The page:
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Dual Boot question for win98 & Xp

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  • Dual Boot
  • Windows XP
  • Product
Last response: in Windows XP
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October 11, 2001 12:26:05 AM

I want to set up my computer to do a dual boot with 98se and winxp. I have searched many sites concerning how to do this. Well after looking at 2 how-tos on the microsoft website i am not sure what I can and can not do. Alright. I understand i have to put an OS on a different partrion. Np. Well I have read that you have to install your programs on each OS. And i have also read that you can have a partrion that contains the programs you want to share between the two. Both were stated on the microsoft website. So what it is? Also I have read that ntfs file system was a one way deal for the HD. So if i converted my partion over to ntfs i would not be able to convert back to FAT32? I keep searching and reading but i do not find a concrete answer.

Please help!

Thanks for all replies

More about : dual boot question win98

Anonymous
October 11, 2001 7:27:44 PM

You can't convert back, according the trusty Windows 2000 manual, at least with the microsoft tools. There may be some 3rd party software out there, but until you find it, don't count on it.
I would have a win 98 partition (fat32), xp partition(ntfs), and then an applications/documents partition (fat 32).
October 11, 2001 8:31:08 PM

Re:"..Well I have read that you have to install your programs on each OS. And i have also read that you can have a partrion that contains the programs you want to share between the two..."

You can share data, no problem. But programs.....?
Make a network installation on a program server for the workstations running the same OS, if the programs are designed for network installation or allow to do that, ...but because of the complicity of most modern programs it is better to install them separately into separate locations (either different folders on the same partition, or different partitions) on a computer with dual (multiple) boot from every different OS.
October 11, 2001 8:31:53 PM

So it is true i can install all programs on one partition while i have both OS's on a different one? Dosen't the programs need to install into the OS you are using for it to run properly?

Thanks for your reply
October 12, 2001 4:54:56 PM

generally speaking, you can install a program in the same place from 2 os's, however due to the way windows works, most programs need to be installed on both os's.
For example, we have 3 partitions, all fat32 (for simplicity- if one is ntfs then drive letters may be different under 98). We have partitions C,D,E
C is win98, D is XP, and E is where we want to install M$ word.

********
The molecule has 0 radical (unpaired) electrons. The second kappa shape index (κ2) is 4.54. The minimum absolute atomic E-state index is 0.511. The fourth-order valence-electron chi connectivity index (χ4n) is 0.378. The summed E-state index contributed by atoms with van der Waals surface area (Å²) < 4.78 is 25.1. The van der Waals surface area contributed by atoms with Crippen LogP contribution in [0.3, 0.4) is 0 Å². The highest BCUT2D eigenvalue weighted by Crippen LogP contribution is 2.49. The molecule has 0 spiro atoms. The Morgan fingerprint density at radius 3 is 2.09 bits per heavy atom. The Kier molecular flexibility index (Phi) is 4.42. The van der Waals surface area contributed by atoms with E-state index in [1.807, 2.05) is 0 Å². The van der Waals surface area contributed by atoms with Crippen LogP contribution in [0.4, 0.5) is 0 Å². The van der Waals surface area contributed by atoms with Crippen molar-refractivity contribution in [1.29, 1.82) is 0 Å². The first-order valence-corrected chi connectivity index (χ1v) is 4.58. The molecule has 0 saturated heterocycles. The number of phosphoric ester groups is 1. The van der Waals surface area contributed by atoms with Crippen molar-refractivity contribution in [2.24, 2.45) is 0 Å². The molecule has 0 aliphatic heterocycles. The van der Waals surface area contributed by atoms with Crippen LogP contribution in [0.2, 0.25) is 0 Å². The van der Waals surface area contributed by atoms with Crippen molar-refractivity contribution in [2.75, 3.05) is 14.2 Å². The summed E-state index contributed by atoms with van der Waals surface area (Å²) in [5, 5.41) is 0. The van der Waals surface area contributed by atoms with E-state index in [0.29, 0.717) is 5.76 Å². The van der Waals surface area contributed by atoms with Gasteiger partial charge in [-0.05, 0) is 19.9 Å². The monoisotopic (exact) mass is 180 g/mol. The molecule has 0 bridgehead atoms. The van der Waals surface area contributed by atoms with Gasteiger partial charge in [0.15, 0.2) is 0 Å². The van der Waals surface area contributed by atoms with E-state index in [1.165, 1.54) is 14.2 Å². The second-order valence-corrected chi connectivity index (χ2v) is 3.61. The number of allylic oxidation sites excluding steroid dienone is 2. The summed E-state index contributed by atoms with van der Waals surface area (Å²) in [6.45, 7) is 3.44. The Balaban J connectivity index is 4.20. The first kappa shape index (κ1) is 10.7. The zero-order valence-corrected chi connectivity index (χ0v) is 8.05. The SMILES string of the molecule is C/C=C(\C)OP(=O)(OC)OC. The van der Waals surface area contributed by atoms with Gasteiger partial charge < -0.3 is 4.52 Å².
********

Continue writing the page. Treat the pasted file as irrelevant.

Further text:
Boot into 98, install word on E as you normally would. boot into xp, if you try and run word it will tell you its not installed correctly. Install word onto E in the exact same place. Now you have it installed twice and once at the same time! which is what we want.


Next time you wave - use all your fingers
October 13, 2001 4:34:51 PM

THANKS ALOT.

I love forums
October 13, 2001 6:37:11 PM

Yes, I agree, "generally speaking, you can install a program in the same place from 2 os's, however due to the way windows works, most programs need to be installed on both os's."
And there are recommendations on how to do it correctly:
<A HREF="http://support.microsoft.com/support/kb/articles/Q236/9..." target="_new">FF2000: How to Install Office 2000 on a Dual-Boot System</A>

But again, generally speaking, you are sort of looking for troubles by doing that.

Without going deeply into discussion on how software works, just want to say that unfortunately, some applications install different executable files for each OS, in which case you have to create separate directory structures. You can't predict which applications will install different executable files, so you need to rely on experience to learn which applications behave this way.
You might also have trouble uninstalling an application that the OSs share. The OS from which you first run the uninstall process will delete the executable files and libraries and will remove entries for the application from the OS's Registry database, but the OS won't touch the other OS's Registry. When you dual-boot to the other OS, the uninstall process might fail because the executable file is missing. Then, you need to reinstall the application before you can uninstall it.

Be aware, that <A HREF="http://support.microsoft.com/support/kb/articles/Q221/9..." target="_new">
“…Microsoft has confirmed this to be a problem in the Microsoft products…”</A>

NOTE: Office Setup installs Microsoft Internet Explorer to the \Program Files\Internet Explorer folder of the operating system drive by default. This is the recommended installation method for Microsoft Internet Explorer.
When you make changes to options within Microsoft Office programs, those changes may not be recognized in the other version of Windows and may need to be configured while you are running the program in the other version of Windows. Especially when you run patches and updates.

With the price about $3 for 1 GB harddrive space (my 41 GB Deskstar) and with Office directory taking about 168 MB of space and ~22 MB for IE, I don't think that I would save much by dual-boot Office installation.
October 13, 2001 7:11:37 PM

WOw Nick. Thanks alot for that info...very nice
!